Take direct ferries to Europe ‘for forseeable future’ to avoid UK – Coveney
Minister warns of weeks of delays as Covid-19 and Brexit disrupt British roads and ports
A ferry arrives at the Port of Dover in England on Monday. Photograph: Chris Ratcliffe/Bloomberg
As Irish lorry drivers remained stuck in long queues of traffic in Britain for a second day, Mr Coveney said that the disruption experienced on roads to sea ports in southern England would continue for weeks to come with Brexit taking effect on January 1st and new border checks.
“There is going to be a period of time for some weeks now, where there’s going to be a lot of disruption, and a lot of uncertainty around timelines and queuing,” he told The Irish Times.
With expected delays on English Channel ferries and particularly on the key Dover-Calais sea route used by Irish importers and exporters, Mr Coveney said that businesses looking for certain deliveries in the coming weeks should “shift their focus, for now, away from the landbridge.”
“If people are looking for certainty, then direct ferry routes give them that,” he said.
Haulage industry concerns about a shortage of capacity for lorry drivers on direct ferry routes would be addressed quickly by shipping companies because if there is a “dramatic reduction” in landbridge traffic, ferries on the Irish Sea would be switched to the direct routes, he said.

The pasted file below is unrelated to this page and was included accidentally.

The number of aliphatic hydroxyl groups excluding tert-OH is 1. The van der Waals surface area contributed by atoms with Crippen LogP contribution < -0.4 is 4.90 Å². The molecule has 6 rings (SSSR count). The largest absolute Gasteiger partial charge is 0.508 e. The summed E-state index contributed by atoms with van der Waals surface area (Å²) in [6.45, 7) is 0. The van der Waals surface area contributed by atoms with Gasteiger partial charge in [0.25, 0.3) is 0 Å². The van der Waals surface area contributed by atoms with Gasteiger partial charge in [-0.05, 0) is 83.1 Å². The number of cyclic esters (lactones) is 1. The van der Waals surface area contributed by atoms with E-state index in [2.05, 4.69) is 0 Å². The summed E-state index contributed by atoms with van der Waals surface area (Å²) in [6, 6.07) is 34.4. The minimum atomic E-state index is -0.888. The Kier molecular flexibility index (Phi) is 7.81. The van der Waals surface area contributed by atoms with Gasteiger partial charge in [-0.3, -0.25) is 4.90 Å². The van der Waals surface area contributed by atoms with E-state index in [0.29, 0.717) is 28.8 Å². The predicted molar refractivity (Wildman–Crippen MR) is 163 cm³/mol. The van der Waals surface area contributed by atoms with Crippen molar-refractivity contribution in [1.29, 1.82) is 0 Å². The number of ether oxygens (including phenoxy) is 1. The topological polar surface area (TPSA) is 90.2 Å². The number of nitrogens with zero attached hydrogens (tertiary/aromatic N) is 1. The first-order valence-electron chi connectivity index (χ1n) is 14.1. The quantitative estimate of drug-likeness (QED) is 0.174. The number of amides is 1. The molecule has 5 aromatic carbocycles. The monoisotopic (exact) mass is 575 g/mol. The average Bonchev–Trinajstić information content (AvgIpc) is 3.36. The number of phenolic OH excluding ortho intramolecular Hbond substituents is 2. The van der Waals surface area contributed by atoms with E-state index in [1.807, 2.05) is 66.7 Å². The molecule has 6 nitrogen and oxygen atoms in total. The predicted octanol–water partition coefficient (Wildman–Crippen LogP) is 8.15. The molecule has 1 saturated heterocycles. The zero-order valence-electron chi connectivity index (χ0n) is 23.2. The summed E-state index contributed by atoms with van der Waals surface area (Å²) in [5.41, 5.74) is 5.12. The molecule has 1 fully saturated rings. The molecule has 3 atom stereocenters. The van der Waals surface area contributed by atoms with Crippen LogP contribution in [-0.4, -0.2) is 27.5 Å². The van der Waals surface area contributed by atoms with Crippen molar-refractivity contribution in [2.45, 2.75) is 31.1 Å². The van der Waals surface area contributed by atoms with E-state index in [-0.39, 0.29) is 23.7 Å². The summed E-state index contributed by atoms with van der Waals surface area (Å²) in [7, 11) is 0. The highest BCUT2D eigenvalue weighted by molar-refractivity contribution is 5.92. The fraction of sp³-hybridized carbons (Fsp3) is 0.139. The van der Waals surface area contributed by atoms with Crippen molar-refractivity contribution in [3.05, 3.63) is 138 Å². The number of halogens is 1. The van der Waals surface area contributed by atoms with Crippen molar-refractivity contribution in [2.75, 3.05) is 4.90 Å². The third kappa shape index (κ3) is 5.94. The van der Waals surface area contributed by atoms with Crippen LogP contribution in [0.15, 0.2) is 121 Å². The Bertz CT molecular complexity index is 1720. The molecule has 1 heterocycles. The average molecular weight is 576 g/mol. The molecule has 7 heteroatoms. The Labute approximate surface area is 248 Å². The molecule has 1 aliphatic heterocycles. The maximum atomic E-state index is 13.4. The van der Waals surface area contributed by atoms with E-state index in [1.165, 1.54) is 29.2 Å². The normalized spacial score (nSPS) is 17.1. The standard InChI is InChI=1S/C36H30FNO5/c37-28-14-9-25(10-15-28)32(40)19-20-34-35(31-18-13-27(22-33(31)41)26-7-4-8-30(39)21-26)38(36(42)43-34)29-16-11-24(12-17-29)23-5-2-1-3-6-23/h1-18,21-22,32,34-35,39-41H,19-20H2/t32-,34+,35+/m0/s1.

“This is a very dynamic space. We have seen a very significant increase in capacity over a short space of time, the last six months, and we are likely to see that continue into next year,” he said.
Brittany Ferries was “planning to significantly ramp up” capacity on ferry routes between Ireland and France, he said, following moves by shipping companies Stena Line and DFDS to put on additional ferries and open new direct services to accommodate displaced landbridge traffic.
A spokesman for the French shipping company said that it had “no immediate plans” to change its fleet deployment from Irish ports “but will continue to monitor the situation.”
Mr Coveney said that Irish businesses needed to be “realistic” and there was “no way” Irish trucks carrying fresh fish were “simply going to be able to skip queues” at UK ports.
“Ireland cannot control what happens in British ports,” he said.
Streamlined supply chains through Britain would, in the short term, be “significantly disrupted” and firms should take “slightly longer” direct routes, which will be “significantly quicker” as they will avoid border checks, bureaucracy, paperwork and delays, he said.
Minister for Transport Eamon Ryan urged people not to panic about shortages of supplies due to the effective closure of the British landbridge due to Covid-19 delays.
“People shouldn’t be panicking or shouldn’t be fearful that there are going to be shortages,” he said.
Mr Ryan said large ferries were continuing to sail to Irish ports from Britain where the State sources much of its distribution for supplies in Ireland, he said.
France’s ban on freight traffic from Britain on Sunday to prevent the spread of a new Covid-19 strain left up to 250 Irish lorry drivers stranded in Britain en route to continental Europe and disrupted supply chains for Irish firms transporting goods to and from mainland EU states.
“We will continue to work with both the UK and French governments to make sure our truckers get home safe and can deliver goods in a way that is safe for them,” Mr Ryan said.
The Minister said he told his French counterpart Jean-Baptiste Djebbari in a telephone conversation that Irish haulage businesses have been able to manage operations safely throughout the Covid-19 pandemic and they were “not a source of transmission” of the disease.
“That has been the case of the last nine months and I am sure we can continue that – it is a well-protected area,” he said.